Welcome to Part Two of Six Stories with Matt Wesolowski – today he’s talking about The Beast of Belkeld, one of the creepier elements of the novel (random shiver) – Details on the really quite wonderful book follow and look out for Part 3 coming VERY soon. And right at the end I’ll review it – but if you can’t wait I can promise that this is an incredible book and will definitely be one of my top reads of the year. And yes it is only February…
The Beast of Belkeld
By Matt Wesolowski
…the coven would dance, sometimes in their own shape, sometimes becoming animals such as hares or dogs. Anne was asked to join in the dancing, which, along with reciting the Lord’s Prayer backwards, was to please a ‘’long black man’’ who granted the witches wishes.
I was on holiday up on the Scottish coast one summer; my sister and I were visiting a dainty little folk museum. The curator, a sweet old lady, apropos of nothing sidled up to me and said.
“There used to be a witch coven up near here, you know.”
My interest in the place was sealed.
The mythology and folklore of the British Isles is never far when you visit its wild places. You can feel it in the black lands of Northumberland, emanating from the iron mountains of Wales and the rugged coats of Cornwall.
In Six Stories, I wanted to capture at least an element of this feeling. I take a great deal of influence from writers such as Algernon Blackwood and HP Lovecraft, expert purveyors of unknown rural menace. Stories such as ‘The Willows’ and ‘The Dunwich Horror’ resounded somewhere deep inside and setting a murder mystery in the Northumberland fells, I was powerless to resist the pull of the tenebrous, the eldritch…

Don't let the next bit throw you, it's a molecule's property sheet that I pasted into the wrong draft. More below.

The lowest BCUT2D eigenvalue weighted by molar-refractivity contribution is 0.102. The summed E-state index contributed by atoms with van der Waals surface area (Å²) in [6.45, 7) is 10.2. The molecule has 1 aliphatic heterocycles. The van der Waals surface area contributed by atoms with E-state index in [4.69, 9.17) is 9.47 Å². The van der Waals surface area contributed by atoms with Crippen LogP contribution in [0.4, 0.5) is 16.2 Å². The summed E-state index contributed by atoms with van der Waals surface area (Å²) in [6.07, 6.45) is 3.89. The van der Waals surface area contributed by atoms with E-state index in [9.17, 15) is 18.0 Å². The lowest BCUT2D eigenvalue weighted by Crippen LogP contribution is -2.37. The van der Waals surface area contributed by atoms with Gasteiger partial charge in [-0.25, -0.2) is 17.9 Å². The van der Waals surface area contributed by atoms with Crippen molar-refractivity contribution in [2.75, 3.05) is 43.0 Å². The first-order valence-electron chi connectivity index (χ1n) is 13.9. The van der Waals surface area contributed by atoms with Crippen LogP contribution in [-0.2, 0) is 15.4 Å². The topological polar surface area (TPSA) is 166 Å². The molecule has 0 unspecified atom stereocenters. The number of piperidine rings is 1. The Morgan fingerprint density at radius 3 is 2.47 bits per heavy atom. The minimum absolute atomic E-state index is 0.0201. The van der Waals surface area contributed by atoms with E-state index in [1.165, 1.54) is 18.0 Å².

The idea that there was something else out there on Scarclaw Fell evolved as I wrote; a shadowy figure peering out at me from between the lines. Gradually, this other became a significant force in the book.
We have a great many cautionary tales, myths and ancient lore, we also have the capacity to create a Tulpa, a being carved from a collective imagination. Cross-culturally we have similar beings, from the Hidden Folk of Iceland to the shadowy Taqriaqsuit of Inuit lore.
It’s rare you’re out alone in the wilds, but if you are, listen to the sounds on the edge of the breeze, see the darkness of the forests staring right back at you.
About the book:
1997. Scarclaw Fell. The body of teenager Tom Jeffries is found at an outward bound centre. Verdict? Misadventure. But not everyone is convinced. And the truth of what happened in the beautiful but eerie fell is locked in the memories of the tight-knit group of friends who embarked on that fateful trip, and the flimsy testimony of those living nearby.
2017. Enter elusive investigative journalist Scott King, whose podcast examinations of complicated cases have rivalled the success of Serial, with his concealed identity making him a cult internet figure. In a series of six interviews, King attempts to work out how the dynamics of a group of idle teenagers conspired with the sinister legends surrounding the fell to result in Jeffries’ mysterious death. And who’s to blame…
As every interview unveils a new revelation, you’ll be forced to work out for yourself how Tom Jeffries died, and who is telling the truth. A chilling, unpredictable and startling thriller, Six Stories is also a classic murder mystery with a modern twist, and a devastating ending.
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Watch out for more from Matt coming soon….